So, Ralph and Katie aside, I soldiered through 17 of over 100 hours of unbearable drivel. Okay, three or four of these were well-received and/or popular with their target audience, but honestly the rest of them… urghhh. Eleven of the series are sci-fi or supernatural in some way, which is perhaps an indicator of how hard it is to create fantasy with real heart. Stress test that concept, peeps! While there are four BBC shows on this list, one of them was a big hit despite my allergic reaction, so the terrestrial channel isn’t as over-represented in the turkey factory as some BBC-bashers would have us believe. Again we have a 50:50 split between original material and adaptations or spin-offs from pre-existing properties.
Central and South Norfolk League Division Four (That difficult second album…): Sometimes you really enjoy a show but find yourself wishing they hadn’t bothered trying to reprise it. 3. Raised by Wolves – Season 2 (HBO/Sky): Season 1 was a good watch, even if it went a bit mental in the series finale. I was looking forward to a continuation of the story, but they seemed to have cherry picked all the worst mis-steps from the first outing and gaily set off from there in Season 2 (1 of 8 Eps). 2. The Great – Season 2 (Hulu/Starzplay): This pungent account of of Catherine the Great’s stormy relationship with Peter III of Russia was one of the things that got me through the darkest days of lockdown, but returning to it felt oddly unnecessary. Perhaps it was too closely associated with that scary time in our lives (1 of 10 eps). 1. Resident Alien – Season 2 (Syfy/Sky): The 2021 introduction to Alan Tudyk’s brilliant characterisation of the Alien Harry Vanderspeigle balanced comedy science fiction with a heartfelt story of a stranger in a strange land. I couldn’t wait for its return only to discover that it had been thrown out of balance and become a gags-per-minute sitcom. Horrible. (1 of 15 eps).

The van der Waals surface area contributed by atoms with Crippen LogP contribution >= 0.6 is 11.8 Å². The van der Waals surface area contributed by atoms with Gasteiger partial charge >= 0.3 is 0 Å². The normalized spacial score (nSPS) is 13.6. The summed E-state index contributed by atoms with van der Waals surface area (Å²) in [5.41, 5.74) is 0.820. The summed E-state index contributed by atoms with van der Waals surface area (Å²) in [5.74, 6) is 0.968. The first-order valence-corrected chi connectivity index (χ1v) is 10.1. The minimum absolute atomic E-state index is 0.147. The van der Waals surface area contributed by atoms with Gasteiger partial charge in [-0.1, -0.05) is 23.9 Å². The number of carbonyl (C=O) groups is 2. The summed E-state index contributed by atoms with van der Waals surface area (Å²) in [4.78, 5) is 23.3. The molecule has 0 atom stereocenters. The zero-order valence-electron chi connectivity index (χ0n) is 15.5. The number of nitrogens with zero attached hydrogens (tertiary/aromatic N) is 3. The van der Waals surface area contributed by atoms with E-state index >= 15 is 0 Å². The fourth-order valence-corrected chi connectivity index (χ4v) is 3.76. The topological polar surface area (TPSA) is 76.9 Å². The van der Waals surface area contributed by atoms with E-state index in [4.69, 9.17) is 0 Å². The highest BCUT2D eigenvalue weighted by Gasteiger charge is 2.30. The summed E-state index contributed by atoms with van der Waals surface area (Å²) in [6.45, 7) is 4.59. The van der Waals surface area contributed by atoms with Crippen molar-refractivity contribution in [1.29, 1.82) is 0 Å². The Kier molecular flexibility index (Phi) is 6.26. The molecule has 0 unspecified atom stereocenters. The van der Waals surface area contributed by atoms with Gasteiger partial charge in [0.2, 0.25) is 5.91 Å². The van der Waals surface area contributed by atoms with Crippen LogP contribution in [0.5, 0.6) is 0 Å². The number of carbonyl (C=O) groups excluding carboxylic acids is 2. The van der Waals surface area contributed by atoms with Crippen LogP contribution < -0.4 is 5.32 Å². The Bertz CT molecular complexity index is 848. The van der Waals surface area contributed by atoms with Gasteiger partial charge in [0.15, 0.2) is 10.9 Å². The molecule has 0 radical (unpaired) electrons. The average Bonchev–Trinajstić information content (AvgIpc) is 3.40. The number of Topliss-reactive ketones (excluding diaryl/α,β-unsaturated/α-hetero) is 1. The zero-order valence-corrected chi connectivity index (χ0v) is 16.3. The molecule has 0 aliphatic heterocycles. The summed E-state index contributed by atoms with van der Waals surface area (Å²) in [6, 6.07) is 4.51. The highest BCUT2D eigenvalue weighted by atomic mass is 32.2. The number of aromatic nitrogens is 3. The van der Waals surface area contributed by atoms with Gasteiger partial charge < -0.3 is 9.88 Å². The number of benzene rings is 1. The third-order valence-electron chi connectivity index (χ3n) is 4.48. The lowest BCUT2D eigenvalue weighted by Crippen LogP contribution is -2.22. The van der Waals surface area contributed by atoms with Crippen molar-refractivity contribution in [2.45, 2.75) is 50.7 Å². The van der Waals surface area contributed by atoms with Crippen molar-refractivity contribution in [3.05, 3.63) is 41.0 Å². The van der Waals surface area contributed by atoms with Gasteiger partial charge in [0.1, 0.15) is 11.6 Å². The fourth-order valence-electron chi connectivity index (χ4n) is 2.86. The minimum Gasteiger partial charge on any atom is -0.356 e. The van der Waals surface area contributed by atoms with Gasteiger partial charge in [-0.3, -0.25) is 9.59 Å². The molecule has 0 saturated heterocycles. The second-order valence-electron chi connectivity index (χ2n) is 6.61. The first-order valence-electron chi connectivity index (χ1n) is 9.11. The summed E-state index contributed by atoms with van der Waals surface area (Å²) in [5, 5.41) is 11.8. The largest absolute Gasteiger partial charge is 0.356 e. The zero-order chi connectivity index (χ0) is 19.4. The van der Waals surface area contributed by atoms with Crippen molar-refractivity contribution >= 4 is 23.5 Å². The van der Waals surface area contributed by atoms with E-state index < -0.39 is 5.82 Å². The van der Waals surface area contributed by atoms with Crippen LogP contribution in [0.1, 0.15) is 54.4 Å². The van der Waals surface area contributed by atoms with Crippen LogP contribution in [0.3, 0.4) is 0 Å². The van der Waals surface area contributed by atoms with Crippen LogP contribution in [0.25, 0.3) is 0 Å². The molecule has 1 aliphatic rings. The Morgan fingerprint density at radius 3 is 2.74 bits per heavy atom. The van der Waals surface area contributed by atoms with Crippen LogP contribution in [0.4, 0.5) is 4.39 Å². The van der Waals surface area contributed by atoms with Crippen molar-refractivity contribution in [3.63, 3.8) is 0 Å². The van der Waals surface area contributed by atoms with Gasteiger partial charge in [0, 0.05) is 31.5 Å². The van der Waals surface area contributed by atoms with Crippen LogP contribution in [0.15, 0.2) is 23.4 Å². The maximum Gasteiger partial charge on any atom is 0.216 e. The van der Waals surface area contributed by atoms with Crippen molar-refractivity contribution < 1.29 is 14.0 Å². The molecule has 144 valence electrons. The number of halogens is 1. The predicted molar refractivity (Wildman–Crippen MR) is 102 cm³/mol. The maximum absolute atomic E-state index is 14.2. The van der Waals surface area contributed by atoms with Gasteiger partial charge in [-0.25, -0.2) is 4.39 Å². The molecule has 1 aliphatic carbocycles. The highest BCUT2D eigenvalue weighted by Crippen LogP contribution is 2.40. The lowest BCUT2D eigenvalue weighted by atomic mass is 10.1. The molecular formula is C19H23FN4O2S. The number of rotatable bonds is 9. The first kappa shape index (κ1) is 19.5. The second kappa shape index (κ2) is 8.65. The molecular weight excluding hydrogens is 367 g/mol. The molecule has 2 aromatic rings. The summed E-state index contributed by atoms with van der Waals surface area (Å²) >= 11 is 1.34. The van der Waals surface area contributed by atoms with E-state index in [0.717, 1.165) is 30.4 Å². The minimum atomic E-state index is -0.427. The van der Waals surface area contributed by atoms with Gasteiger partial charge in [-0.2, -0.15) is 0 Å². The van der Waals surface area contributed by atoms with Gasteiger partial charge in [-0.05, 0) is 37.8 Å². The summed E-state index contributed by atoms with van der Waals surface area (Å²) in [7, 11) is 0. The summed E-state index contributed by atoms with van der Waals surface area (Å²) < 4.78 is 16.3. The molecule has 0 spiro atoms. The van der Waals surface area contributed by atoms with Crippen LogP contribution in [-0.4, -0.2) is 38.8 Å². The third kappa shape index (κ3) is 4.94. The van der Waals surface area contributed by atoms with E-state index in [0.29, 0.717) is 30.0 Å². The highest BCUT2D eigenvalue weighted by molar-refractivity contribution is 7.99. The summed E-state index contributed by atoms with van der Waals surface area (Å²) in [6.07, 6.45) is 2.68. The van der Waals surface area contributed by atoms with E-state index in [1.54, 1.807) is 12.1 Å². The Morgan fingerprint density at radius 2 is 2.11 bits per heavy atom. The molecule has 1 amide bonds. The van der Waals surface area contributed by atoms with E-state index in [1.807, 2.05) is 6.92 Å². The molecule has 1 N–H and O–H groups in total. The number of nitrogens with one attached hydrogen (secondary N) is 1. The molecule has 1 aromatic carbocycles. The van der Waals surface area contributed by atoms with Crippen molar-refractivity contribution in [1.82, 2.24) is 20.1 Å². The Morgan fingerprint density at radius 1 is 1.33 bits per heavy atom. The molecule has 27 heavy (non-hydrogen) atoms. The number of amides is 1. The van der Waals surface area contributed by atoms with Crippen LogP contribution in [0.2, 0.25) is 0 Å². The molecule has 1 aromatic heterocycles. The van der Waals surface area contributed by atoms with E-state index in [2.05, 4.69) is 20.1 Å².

By only watching three out of a potential 33 episodes, I saved myself a good thirty hours in front of the TV. To be fair, For All Mankind went completely pear-shaped in its second season but returned to form this year, so all is not necessarily lost.
Wednesday Night Kick About on the Rec When It’s Pissing Down With Rain (Why would you do that?): Or, that moment when you see that a show is back for another season and you grimace and say, ‘Seriously?’ 4. The Pact – Season 2 (BBC1): Seriously? I didn’t meet anyone who rated this show (6 eps) 3. Bloodlands – Season 2 (BBC1): Nor this one. And it got a longer run second time round. Mystifying (6 eps). 2. Outlaws – Season 2 (BBC1): Okay so at least this was reasonably popular, I’m told, but I still don’t know anyone who actually watched it (6 eps) 1. The Split – Season 3! (BBC1): Rich people getting divorced, again and again and again. I must be missing something (6 eps).
While I’m always keen to defend the BBC… these are all BBC shows. Go figure. Netflix commissions an awful lot of dross but it does seem to be a bit more careful about its recommissions, but on the plus side, 24 hours of telly I had no desire to watch at all.